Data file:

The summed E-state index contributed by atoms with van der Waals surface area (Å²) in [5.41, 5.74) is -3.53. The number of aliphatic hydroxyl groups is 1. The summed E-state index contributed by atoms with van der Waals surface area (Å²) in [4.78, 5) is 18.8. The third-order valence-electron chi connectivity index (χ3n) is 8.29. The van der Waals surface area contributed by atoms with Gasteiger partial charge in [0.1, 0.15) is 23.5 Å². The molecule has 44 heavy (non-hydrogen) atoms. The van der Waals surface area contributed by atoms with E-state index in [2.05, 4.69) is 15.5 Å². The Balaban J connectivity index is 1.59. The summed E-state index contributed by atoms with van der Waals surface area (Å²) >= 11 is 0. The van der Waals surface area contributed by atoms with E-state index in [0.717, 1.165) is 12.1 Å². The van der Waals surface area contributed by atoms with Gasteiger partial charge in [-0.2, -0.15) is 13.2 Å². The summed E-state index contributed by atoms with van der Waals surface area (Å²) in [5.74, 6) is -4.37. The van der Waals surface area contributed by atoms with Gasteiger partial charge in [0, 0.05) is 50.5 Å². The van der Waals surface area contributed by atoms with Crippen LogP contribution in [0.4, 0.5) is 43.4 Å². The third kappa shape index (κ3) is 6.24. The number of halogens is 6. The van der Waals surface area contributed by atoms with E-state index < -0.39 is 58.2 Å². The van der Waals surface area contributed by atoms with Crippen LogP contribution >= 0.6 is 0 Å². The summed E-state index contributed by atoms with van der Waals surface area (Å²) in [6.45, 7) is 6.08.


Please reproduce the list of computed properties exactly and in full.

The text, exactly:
The summed E-state index contributed by atoms with van der Waals surface area (Å²) in [5.41, 5.74) is -3.53. The number of aliphatic hydroxyl groups is 1. The summed E-state index contributed by atoms with van der Waals surface area (Å²) in [4.78, 5) is 18.8. The third-order valence-electron chi connectivity index (χ3n) is 8.29. The van der Waals surface area contributed by atoms with Gasteiger partial charge in [0.1, 0.15) is 23.5 Å². The molecule has 44 heavy (non-hydrogen) atoms. The van der Waals surface area contributed by atoms with E-state index in [2.05, 4.69) is 15.5 Å². The Balaban J connectivity index is 1.59. The summed E-state index contributed by atoms with van der Waals surface area (Å²) >= 11 is 0. The van der Waals surface area contributed by atoms with E-state index in [0.717, 1.165) is 12.1 Å². The van der Waals surface area contributed by atoms with Gasteiger partial charge in [-0.2, -0.15) is 13.2 Å². The summed E-state index contributed by atoms with van der Waals surface area (Å²) in [5.74, 6) is -4.37. The van der Waals surface area contributed by atoms with Gasteiger partial charge in [0, 0.05) is 50.5 Å². The van der Waals surface area contributed by atoms with Crippen LogP contribution in [0.4, 0.5) is 43.4 Å². The third kappa shape index (κ3) is 6.24. The number of halogens is 6. The van der Waals surface area contributed by atoms with E-state index < -0.39 is 58.2 Å². The van der Waals surface area contributed by atoms with Crippen LogP contribution >= 0.6 is 0 Å². The summed E-state index contributed by atoms with van der Waals surface area (Å²) in [6.45, 7) is 6.08.